Share Buybacks: Underweighting Spendthrift CEOs
Have you read Reminiscences of a Stock Operator yet?
It’s the one by “Edwin Lefevre,” the pen name for Jesse Livermore, the legendary speculator who famously played critical roles in the markets a hundred years ago, perhaps even causing the crash of 1907.
He tells a story of the Pennsylvania Dutchman, “the wisest investor he ever knew,” which is saying something when you consider that Livermore rubbed elbows with the highest of society in New York and London.
In Reminiscences, the Pennsylvania Dutchman relayed a story to Livermore of the time he owned a sizeable stake in a company named Atchison, whose president, a Mr. Reinhart, was under fire for being reckless with shareholder capital:
Mr. Reinhart not only denied the allegations emphatically but said even more: He proceeded to prove by figures that the allegators were malicious liars. The Pennsylvania Dutchman had asked for exact information and the president gave it to him, showing him what the company was doing and how it stood financially, to a cent.
Suspicions quelled, right?
“You see,” he said, “I noticed that President Reinhart, when he wrote down figures, took sheets of letter paper from a pigeonhole in his mahogany roll-top desk. It was fine heavy linen paper with beautifully engraved letterheads in two colors. It was not only very expensive, but worse: it was unnecessarily expensive. He would write a few figures on a sheet to show me exactly what the company was earning on certain divisions or to prove how they were cutting down expenses or reducing operating costs, and then he would crumple up the sheet of the expensive paper and throw it in the waste basket. Pretty soon he would want to impress me with the economies they were introducing and he would reach for a fresh sheet of the beautiful notepaper with the engraved letterheads in two colors. A few figures-and bingo, into the waste basket! More money wasted without a thought. It struck me that if the president was that kind of a man he would scarcely be likely to insist upon having or rewarding economical assistants. I therefore decided to believe the people who had told me the management was extravagant instead of accepting the president's version and I sold what Atchison stock I held.”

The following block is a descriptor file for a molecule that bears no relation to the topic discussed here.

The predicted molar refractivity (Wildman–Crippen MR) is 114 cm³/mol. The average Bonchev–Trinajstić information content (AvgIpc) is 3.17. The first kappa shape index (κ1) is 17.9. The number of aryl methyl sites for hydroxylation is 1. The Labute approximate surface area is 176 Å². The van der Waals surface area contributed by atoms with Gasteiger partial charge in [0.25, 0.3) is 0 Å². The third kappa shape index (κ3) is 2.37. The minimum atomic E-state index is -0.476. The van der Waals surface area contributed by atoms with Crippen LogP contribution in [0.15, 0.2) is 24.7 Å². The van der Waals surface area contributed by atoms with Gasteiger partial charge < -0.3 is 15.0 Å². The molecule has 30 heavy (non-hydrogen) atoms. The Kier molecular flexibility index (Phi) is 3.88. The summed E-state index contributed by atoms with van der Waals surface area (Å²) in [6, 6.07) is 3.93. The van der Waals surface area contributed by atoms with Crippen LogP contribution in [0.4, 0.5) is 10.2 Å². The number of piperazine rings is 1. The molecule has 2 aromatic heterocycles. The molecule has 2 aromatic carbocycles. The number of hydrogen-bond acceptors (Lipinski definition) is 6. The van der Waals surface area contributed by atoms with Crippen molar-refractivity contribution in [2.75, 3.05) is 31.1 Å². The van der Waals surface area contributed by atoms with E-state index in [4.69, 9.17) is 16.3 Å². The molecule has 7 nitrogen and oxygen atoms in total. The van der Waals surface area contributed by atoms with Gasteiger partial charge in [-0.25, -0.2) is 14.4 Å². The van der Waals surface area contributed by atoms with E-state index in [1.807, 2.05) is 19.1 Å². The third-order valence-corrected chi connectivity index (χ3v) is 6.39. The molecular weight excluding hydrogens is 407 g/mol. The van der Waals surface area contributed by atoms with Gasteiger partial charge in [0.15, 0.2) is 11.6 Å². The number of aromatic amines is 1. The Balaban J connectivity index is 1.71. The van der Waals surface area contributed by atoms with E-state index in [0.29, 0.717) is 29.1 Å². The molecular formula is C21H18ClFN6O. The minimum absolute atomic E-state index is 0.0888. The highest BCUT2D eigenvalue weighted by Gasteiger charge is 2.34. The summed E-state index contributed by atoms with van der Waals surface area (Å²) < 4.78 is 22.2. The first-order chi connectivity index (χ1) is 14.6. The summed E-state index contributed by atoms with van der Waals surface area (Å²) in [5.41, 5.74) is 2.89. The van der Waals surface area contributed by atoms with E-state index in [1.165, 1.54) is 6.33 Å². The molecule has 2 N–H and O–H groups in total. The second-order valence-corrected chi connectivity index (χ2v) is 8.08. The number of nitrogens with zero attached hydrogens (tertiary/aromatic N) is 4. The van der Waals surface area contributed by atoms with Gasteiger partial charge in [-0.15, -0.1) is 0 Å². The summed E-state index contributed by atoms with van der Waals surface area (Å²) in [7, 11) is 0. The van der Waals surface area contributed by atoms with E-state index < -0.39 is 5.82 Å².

Atchison sounds like just the kind of company we don’t want to get past WisdomTree’s screens.
We want to avoid these people—the “President Reinharts” of the world. The extravagant parties, the ridiculous acquisitions, the corporate jets, the conglomeration instinct.
Figure 1 shows the historic three-year annualized returns of the stocks that most heavily dilute their shareholders, along with the returns of the companies whose management repurchases stock.
But the bear markets are a completely different story, to say the least (figure 1).
Figure 1: Three-Year Annualized Returns, Sorted by Share Issuance
When the Vietnam War gave investors a scare from 1968–1970, the stock market’s internals told two tales. On one side were the biggest diluters, whose shareholders lost 18.8% annually over three years. On the other were companies buying back shares, whose stocks as a collective showed a tiny gain.
For investors who kept their wits about them and did not swear off the stock market after 1970, the 1973–1974 crash was right around the corner.
Everyone got clobbered in that bear. Even a dollar invested in share repurchasers collapsed to 58 cents by the end of it. But that was not nearly as bad as the decline to 43 cents that happened to the companies that were issuing stock.
Fast forward to the dot-com bubble. Some people were so burned by it that they never got back in.
Consider the pain they went through. From the dot-com bubble’s top to the bear market bottom, the S&P 500 declined 45%. Bad enough, but not nearly as brutal as the nearly two-thirds wiped off the value of the two quintiles of stocks that diluted their shareholders the heaviest (figure 2).
Figure 2: Stock Market Losses, 8/31/00–9/30/02
When investors lose two-thirds of their capital, they have to “triple up” to get back to even. That is hard to do if you have moved to 100% cash because you threw in the towel.
And it’s a much different place psychologically than the state of affairs of more conservative investors in the wake of the dot-com crash. Most such investors did take a loss, but it was bearable.
None of this is to say that buying back shares is the be-all and end-all. Some of these management teams wait until the ninth inning before they announce a big purchase program. But for each of those, there is the other alternative: the ones that throw a lavish party on the stockholders’ dime.
It’s hard to do those things if you lay in bed every night knowing you need to come up with a few billion dollars to fulfill the obligations of your announced buyback program.
Of all our mandates, the WisdomTree U.S. Value Fund (WTV)* may be the one that most taps into this concept, this returning of capital back to its rightful owners.
After the November rebalancing, WTV's dividend and buyback yields summed to 7.65%, or about 5 percentage points more than the S&P 500.
Something important: we recently made the business decision to slash WTV's expense ratio to 0.12% after nearly 15 years at 0.38%.
* Prior to January 3, 2022, the Fund was known as the WisdomTree U.S. Quality Shareholder Yield Fund, using the ticker symbol QSY.
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